Human Acts by Han Kang
Human Acts was deeply moving and disturbing in a way that only the best books can be. Let me elaborate, I do not mean in terms of the violence, but the ways in which this book gets under your skin, moves you so profoundly that your life can never be the same afterwards: disturbing in the good and the bad, the true ups and downs of life. Human Acts takes place in South Korea in 1980 during the time of a vicious student uprising and its multiple points of view style, as well as intersecting storylines, allow the readers to become fully immersed into the world of violence, grief, and suffering. The novel narrates the whole range of characters from the living to the dead, the victims to the mourners, and the past to the future. Their stories touch everyone and transcend distance and time.
Too much to process—what you saw happen to that hand, that back, that leg. A human being (31)
The introduction provides the readers with a frame of mind with which to approach the novel, and is incredibly helpful. It elevates the novel and allows the reader a chance to become acclimated, as best they can, with what is to come. Providing glimpses of the story, as well as some of the themes, enriches the experience of the reading. Smith’s ending line, ‘her novel is both a personal and political response to these recent developments, and a reminder of the human acts of which we are all capable, the brutal and the tender, the base and the sublime’ (Smith, 11) is a true testament to the soul of this story and the art of her translation.
Isn’t he your friend? Isn’t he a human being? (43)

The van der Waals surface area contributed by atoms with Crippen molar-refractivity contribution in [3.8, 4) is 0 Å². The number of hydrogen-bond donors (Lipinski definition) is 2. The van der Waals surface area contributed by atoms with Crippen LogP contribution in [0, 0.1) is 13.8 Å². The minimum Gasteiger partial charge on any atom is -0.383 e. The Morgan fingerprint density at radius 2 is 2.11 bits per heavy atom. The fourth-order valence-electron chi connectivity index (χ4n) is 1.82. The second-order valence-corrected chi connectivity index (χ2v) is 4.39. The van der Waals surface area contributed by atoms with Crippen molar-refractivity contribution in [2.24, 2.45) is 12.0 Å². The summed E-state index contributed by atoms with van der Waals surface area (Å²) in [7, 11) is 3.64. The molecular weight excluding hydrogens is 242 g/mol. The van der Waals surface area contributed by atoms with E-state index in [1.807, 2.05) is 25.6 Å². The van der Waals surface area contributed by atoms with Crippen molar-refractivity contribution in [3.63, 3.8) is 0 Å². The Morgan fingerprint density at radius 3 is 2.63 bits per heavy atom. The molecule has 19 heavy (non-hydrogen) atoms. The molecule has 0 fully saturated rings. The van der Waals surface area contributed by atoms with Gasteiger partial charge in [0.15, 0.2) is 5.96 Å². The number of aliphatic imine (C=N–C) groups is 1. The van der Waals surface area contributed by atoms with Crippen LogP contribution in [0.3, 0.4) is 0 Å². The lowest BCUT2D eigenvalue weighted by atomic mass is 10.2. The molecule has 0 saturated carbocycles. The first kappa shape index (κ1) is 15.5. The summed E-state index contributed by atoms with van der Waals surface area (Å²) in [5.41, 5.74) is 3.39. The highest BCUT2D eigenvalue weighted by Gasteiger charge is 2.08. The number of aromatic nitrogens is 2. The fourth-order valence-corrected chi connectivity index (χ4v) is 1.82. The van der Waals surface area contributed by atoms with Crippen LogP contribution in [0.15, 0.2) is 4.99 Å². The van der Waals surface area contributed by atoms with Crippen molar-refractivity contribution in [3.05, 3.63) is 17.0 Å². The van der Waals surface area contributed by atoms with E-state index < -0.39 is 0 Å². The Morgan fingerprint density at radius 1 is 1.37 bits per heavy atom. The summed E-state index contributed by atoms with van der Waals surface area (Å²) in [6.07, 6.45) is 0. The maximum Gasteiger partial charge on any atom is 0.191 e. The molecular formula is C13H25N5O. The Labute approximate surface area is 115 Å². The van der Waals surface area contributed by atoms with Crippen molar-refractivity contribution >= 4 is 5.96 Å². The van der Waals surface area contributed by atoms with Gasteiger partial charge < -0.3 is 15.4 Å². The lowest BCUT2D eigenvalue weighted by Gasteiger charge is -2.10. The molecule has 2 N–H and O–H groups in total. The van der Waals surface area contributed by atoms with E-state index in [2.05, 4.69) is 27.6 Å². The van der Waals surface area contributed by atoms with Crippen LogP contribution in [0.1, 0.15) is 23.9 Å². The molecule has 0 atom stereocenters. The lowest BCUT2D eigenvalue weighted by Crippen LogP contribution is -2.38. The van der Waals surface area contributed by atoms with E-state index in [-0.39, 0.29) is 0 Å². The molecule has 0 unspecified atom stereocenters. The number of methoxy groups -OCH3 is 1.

What constantly stunned me, even though it was the same throughout the novel, was the exquisite beauty of the writing. This work encompasses the beauty of composition, the lyrical possibilities of words, and the immense power that such combinations of letters can have. There are numerous passages highlighted because of the sheer gorgeousness of the sentences, of the way that they make you feel, without even taking the subject matter into consideration. It is a true work of poetic brilliance. Yet at the heart lies a poignant story about the suffering that takes place at human hands, and at the same time, the way that we struggle to come to terms with these traumas. At some moments it seems more like a biography, a work of magical realism, and a documentary.
How is it, she wonders, that a face can so effectively conceal what lays behind it? How is it not indelibly marked by such callousness, brutality, murderousness? (84)
I could write paragraphs about this book from praise of its writing, to reflections on its dealings with issues such as the human condition, suffering, and revolution. In my opinion, the only thing that may be a challenge is the violence, but I did not feel it was over the top and could have been much more explicit. However, and what I think is a testament and its main point, that is all part of this experience.
Reading this novel is an experience of confronting the traumas and the cringe worthy moments. It is about looking deep into our eyes in the mirror as we are brought to our knees and deeply disturbed. Through this novel we catch a brief glimpse of the elusive nature of humanity and its incredible ability to cause pain and capacity for dealing with this disturbance, all while illustrating the reverse: the incredible love and motivation for justice in the face of grief and violence.
If you enjoy books that are moving, books about South Korea, or want to read a beautiful novel, I woudl encourage you to check out this book! You can buy it here. Comment below and tell me what your favorite story based on a political movement is!
Disclaimer: I received this book from First to Read in exchange for an honest review
Book cover image from here.
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